There are lots of articles and guides out there to help you tell and record your own family stories. Here are just a few that can help get you started:

And if you want some inspiration, check out StoryCorps whose mission is “to preserve and share humanity’s stories in order to build connections between people and create a more just and compassionate world.” Over the years, they have recorded the stories of more than half a million people – from family stories to moments of history, from the small things to the big things in lives lived.

There are also tons of websites and books that will help you with some prompts to get the ball rolling on learning more about your family. Why don’t you try out a few of these questions at your next socially distanced family gathering?

  • What is your favorite story about your grandmother/father?
  • Where did you go to school, and what was your favorite subject?
  • Did you ever play a musical instrument? Which one?
  • Tell me about the places you have traveled.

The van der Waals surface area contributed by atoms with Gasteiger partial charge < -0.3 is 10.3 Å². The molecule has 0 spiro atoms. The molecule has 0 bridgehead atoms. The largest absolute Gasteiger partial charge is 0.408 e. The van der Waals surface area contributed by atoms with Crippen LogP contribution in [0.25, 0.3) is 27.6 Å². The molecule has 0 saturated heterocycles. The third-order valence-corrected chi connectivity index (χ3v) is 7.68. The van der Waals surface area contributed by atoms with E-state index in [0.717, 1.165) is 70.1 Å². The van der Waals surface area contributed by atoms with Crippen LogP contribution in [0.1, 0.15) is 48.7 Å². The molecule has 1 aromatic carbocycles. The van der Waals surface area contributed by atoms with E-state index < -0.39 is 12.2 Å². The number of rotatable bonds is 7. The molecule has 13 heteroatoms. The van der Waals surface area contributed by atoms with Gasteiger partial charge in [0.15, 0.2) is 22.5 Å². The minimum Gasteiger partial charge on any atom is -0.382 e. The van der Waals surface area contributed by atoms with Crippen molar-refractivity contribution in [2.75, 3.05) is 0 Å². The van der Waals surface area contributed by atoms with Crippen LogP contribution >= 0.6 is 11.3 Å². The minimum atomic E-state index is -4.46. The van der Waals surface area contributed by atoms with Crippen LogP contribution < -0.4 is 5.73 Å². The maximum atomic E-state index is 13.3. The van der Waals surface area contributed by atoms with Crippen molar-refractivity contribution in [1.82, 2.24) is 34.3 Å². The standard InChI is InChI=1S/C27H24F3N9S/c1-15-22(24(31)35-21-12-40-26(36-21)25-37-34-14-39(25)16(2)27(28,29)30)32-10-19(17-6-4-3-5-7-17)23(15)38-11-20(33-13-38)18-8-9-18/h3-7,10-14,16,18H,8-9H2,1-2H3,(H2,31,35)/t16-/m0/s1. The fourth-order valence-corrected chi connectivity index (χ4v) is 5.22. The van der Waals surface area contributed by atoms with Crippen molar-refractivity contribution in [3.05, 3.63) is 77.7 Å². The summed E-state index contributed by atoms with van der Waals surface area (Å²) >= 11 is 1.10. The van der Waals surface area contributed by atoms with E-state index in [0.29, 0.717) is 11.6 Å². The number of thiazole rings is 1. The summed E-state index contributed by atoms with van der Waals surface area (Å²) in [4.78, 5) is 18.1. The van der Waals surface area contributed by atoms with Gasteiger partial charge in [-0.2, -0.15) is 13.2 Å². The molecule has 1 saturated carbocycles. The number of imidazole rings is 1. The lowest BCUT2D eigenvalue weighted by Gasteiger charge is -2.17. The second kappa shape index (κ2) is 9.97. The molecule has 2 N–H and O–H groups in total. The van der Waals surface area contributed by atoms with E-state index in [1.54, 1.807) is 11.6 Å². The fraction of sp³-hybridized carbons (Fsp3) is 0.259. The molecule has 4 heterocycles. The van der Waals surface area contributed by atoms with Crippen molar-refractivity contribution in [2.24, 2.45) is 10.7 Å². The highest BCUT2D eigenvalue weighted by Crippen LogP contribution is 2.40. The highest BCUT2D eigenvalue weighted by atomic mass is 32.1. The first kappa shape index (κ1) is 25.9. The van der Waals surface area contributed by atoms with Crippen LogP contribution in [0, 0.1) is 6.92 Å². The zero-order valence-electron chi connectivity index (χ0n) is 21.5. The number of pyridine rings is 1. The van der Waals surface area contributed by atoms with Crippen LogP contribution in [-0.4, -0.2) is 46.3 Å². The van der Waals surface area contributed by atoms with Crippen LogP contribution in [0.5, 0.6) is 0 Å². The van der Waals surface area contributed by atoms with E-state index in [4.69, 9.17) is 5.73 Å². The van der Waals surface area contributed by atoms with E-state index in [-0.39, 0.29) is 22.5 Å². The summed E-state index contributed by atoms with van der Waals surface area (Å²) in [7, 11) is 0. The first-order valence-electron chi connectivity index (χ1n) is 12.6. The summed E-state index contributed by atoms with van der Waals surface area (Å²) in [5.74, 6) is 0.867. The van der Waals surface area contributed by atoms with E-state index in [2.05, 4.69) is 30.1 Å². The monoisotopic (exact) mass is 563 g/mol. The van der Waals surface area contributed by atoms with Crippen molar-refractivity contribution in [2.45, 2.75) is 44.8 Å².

• What was the best concert you attended?
  • Did you play a sport in high school or college?
  • What is YOUR favorite family story?
  • Do you remember how you felt or what it was like when the Berlin Wall fell/Barack Obama became President/the Challenger space shuttle blew up – and, one day, when the COVID pandemic hit?

Finally, one last thing to remember: Family can be what you make of it – in other words, family stories can be those told by your relatives, but they can also be those told by the family you have created with your friends. All of these are part of your personal history and remembering them over the years will always bring you – and those you share them with – pleasure.

So start the conversation. Ask a few questions. Pull out some photographs to prompt the memories. Become the record-keeper and storyteller – for your family and friends!

Radio Bristol Book Club: Woman Walk the Line

Welcome to Radio Bristol Book Club! Each month, readers from BCM and the Bristol Public Library come together to celebrate and explore one book inspired by our region’s rich Appalachian cultural and musical heritage. We invite you to read along and then listen to Radio Bristol on the fourth Thursday of each month at 11:00am when we will dig deep into the feelings and questions raised by the books, learn more about the authors, and celebrate the joys of being a bookworm!

The cover of the book is blue and cream with the main title in red. Several female country musician's names are written in cursive font on the blue part of the cover.